Feb. 13th, 2011

There's been a lot of commentary about the announcement this week that Nokia is dropping Symbian from their high-end devices and putting MeeGo into a sort of "experimental lab" status. Most of it has been pretty scathing, with those who'll even admit that something had to be done rather loudly (and often incoherently) talking up Android as having been the obvious choice.

I'm sure it'll be a great comfort to the Nokia CEO that some random blogger on the Internet thinks it isn't automatically the biggest disaster ever, but that's broadly my take on it.

Symbian needed a lot of work. Nokia put quite a lot of time and money into trying to get it up to par with the competition and still hasn't got there after several years. MeeGo is apparently not ready yet. Having shown that the company simply isn't capable of getting the software right, they had to do something.

The "buy Palm" ship sailed a year ago and they weren't on it. No point crying over that one.

So the options left were:

  1. Give up on high-end smartphones;

  2. Android with a really great overlay;

  3. Windows Phone 7.

So let's take a look at each, eh?

Giving up on the high-end wouldn't be completely crazy, but it'd be a huge admission of defeat. Nokia makes most of its money from the low-end feature phones where it pretty thoroughly dominates. They're good at building robust, reliable, cheap handsets. But there's an argument to be made that having the prestigious high-end stuff can help maintain the position at the low-end, a sort of "halo effect".

If they'd gone Android -- and apparently there were talks with Google a while back which didn't go anywhere -- then they'd have needed to differentiate, likely in the usual Android way by writing their own custom overlay and apps. If they can't do this in-house for Symbian what makes anyone think they could do it for Android?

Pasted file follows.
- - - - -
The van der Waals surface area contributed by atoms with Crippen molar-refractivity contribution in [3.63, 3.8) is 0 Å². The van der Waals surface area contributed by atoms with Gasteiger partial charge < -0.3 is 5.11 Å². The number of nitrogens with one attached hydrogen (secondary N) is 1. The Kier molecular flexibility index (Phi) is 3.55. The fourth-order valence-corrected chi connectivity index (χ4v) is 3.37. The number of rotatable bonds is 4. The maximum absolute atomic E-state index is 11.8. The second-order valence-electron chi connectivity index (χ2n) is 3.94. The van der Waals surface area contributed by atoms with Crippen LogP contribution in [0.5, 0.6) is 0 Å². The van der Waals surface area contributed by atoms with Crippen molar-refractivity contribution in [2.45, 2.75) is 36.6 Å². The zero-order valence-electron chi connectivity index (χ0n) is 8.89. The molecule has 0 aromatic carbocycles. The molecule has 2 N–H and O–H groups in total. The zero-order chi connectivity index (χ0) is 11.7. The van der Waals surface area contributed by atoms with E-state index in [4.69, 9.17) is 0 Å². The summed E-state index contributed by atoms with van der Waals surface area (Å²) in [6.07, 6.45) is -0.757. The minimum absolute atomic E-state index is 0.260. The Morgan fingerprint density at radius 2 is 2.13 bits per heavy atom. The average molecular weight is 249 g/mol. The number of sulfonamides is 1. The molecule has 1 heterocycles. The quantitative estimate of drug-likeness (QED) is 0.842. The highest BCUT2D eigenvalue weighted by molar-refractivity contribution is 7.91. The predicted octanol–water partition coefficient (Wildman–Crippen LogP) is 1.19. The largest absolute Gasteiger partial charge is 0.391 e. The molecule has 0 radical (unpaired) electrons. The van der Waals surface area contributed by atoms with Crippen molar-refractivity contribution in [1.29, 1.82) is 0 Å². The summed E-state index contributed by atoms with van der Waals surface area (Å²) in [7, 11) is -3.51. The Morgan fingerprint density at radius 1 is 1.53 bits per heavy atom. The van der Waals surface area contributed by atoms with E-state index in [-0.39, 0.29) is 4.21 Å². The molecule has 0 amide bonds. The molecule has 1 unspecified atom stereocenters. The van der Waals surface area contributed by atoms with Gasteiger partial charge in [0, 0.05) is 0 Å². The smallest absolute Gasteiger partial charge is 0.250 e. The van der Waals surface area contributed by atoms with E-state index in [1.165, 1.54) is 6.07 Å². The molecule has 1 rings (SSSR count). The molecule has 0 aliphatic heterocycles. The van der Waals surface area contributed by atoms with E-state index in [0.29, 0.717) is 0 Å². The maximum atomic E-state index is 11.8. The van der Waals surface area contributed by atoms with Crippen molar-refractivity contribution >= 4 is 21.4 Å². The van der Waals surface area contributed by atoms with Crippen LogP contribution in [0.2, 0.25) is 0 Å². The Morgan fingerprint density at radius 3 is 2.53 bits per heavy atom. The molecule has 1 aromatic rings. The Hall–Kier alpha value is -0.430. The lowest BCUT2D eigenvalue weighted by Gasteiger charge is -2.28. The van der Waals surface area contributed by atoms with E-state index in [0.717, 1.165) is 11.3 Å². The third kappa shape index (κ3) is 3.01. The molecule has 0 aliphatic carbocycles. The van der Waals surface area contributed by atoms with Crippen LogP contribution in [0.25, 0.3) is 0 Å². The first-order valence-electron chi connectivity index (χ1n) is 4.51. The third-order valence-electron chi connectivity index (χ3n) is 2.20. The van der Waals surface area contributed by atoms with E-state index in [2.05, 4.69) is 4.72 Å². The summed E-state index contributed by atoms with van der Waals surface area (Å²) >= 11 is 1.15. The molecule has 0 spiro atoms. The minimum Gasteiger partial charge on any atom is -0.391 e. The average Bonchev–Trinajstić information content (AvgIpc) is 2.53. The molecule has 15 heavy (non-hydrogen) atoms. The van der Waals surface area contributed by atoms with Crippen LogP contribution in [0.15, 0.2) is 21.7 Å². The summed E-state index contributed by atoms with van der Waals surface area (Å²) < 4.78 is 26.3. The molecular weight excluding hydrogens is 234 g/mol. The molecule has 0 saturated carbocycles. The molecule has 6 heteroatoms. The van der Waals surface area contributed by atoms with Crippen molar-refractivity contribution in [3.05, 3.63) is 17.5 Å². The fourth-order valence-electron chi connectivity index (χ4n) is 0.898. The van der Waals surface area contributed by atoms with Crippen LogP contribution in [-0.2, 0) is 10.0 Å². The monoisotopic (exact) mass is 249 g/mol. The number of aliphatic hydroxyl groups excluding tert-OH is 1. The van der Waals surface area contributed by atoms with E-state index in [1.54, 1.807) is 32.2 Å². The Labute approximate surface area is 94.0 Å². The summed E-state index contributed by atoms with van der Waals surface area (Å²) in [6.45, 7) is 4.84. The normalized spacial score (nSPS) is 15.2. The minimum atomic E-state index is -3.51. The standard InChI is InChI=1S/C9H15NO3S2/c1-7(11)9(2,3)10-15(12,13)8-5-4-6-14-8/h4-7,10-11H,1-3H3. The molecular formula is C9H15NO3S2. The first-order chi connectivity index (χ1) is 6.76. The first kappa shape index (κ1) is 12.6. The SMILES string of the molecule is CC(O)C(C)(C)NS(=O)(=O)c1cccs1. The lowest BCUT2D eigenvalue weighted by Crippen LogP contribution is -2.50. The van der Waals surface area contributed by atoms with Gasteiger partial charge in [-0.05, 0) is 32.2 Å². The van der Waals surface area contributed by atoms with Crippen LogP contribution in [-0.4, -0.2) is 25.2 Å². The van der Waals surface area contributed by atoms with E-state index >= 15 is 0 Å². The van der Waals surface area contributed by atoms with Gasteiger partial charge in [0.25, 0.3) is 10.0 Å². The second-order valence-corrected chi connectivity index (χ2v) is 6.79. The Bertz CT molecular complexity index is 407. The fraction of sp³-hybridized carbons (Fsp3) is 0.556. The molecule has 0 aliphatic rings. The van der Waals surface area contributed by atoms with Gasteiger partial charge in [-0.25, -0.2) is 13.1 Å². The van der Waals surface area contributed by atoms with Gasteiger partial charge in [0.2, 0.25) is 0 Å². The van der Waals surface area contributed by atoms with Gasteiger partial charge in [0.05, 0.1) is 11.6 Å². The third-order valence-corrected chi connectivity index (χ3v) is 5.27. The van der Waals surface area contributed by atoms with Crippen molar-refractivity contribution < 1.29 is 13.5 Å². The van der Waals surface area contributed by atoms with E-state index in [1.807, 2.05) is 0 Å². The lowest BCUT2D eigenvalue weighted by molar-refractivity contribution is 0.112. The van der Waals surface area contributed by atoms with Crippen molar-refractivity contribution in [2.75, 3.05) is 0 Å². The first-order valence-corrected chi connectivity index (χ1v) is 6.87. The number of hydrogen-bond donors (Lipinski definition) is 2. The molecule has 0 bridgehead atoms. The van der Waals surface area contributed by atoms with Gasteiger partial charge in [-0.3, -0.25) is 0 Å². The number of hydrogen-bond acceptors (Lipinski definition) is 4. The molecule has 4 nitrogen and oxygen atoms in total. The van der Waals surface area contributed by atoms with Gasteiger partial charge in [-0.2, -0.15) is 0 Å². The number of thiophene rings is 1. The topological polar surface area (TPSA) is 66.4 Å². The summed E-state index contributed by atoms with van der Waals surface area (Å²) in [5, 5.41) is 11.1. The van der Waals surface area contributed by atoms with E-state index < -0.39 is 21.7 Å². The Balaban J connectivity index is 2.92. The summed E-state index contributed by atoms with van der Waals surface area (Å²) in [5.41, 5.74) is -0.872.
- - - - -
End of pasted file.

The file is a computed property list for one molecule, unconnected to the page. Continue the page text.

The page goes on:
And once you do this with Android you've got a support nightmare. Either you have to kill support for old models very quickly, or you're stuck having to port all your custom code, including QA and UAT, every time Google drops an update.

Google are not exactly forthcoming about roadmaps and typically pick a new partner for each release. If you're not the lucky company this time around you automatically start behind the curve, both for getting updates out for your existing models and releasing new ones.

It's a mess, in other words.

Windows Phone has the potential (and I have to stress that right now that's only potential) to be a happy medium between the control-freak single-vendor iOS approach where there's effectively one device available and if you don't like it then you can sod off, and the Android approach where there are many models and many varying interface designs, with the attendant update and fragmentation issues.

There's a single OS vendor and only one interface available. That OS vendor has committed to keeping control over updates, just like Apple, but there's room for differentiation on hardware. Within limits, anyway. You have to meet a minimum spec, and that minimum is right now pretty high-end.

There are a number of manufacturers producing WP7 devices, so you'd think it's a bad deal for Nokia, but the platform is new enough abd Nokia's hardware good enough that they might be able to stand out from the Android crowd if this "special relationship" talk manifests something real.

Doing nothing wasn't an option. None of the choices available were ideal. In an ideal world they'd have been able to get their act together with Symbian or MeeGo and there'd consequently be more competition in the high-end smartphone OS field. But Nokia has been dysfunctional for years, they couldn't do it, and in my view this was the least-bad option open to them.

Whether the end result will be obscurity in five years or the resurgence that the execs are clearly hoping for, that's unclear. And anyone who tells you they know is either lying or an idiot.


Abort, Rephrase, Ignore?

October 2011

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